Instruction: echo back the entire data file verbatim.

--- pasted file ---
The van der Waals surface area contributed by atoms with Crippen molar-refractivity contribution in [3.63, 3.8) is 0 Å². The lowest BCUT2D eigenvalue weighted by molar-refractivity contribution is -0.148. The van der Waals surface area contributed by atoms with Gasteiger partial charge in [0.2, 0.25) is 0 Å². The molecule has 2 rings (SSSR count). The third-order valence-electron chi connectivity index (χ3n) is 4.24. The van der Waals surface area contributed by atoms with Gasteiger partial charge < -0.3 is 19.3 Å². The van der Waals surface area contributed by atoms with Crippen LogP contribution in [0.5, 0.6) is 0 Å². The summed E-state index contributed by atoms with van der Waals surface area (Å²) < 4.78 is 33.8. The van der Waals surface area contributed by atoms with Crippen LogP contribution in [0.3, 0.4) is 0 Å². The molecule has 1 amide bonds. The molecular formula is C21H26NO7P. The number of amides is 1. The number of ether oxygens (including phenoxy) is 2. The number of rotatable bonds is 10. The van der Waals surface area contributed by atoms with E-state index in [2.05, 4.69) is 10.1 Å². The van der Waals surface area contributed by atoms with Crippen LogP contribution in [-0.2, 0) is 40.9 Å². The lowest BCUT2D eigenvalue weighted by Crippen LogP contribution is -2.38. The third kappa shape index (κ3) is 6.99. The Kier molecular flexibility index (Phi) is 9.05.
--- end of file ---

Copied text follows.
The van der Waals surface area contributed by atoms with Crippen molar-refractivity contribution in [3.63, 3.8) is 0 Å². The lowest BCUT2D eigenvalue weighted by molar-refractivity contribution is -0.148. The van der Waals surface area contributed by atoms with Gasteiger partial charge in [0.2, 0.25) is 0 Å². The molecule has 2 rings (SSSR count). The third-order valence-electron chi connectivity index (χ3n) is 4.24. The van der Waals surface area contributed by atoms with Gasteiger partial charge < -0.3 is 19.3 Å². The van der Waals surface area contributed by atoms with Crippen LogP contribution in [0.5, 0.6) is 0 Å². The summed E-state index contributed by atoms with van der Waals surface area (Å²) < 4.78 is 33.8. The van der Waals surface area contributed by atoms with Crippen LogP contribution in [0.3, 0.4) is 0 Å². The molecule has 1 amide bonds. The molecular formula is C21H26NO7P. The number of amides is 1. The number of ether oxygens (including phenoxy) is 2. The number of rotatable bonds is 10. The van der Waals surface area contributed by atoms with E-state index in [2.05, 4.69) is 10.1 Å². The van der Waals surface area contributed by atoms with Crippen LogP contribution in [-0.2, 0) is 40.9 Å². The lowest BCUT2D eigenvalue weighted by Crippen LogP contribution is -2.38. The third kappa shape index (κ3) is 6.99. The Kier molecular flexibility index (Phi) is 9.05.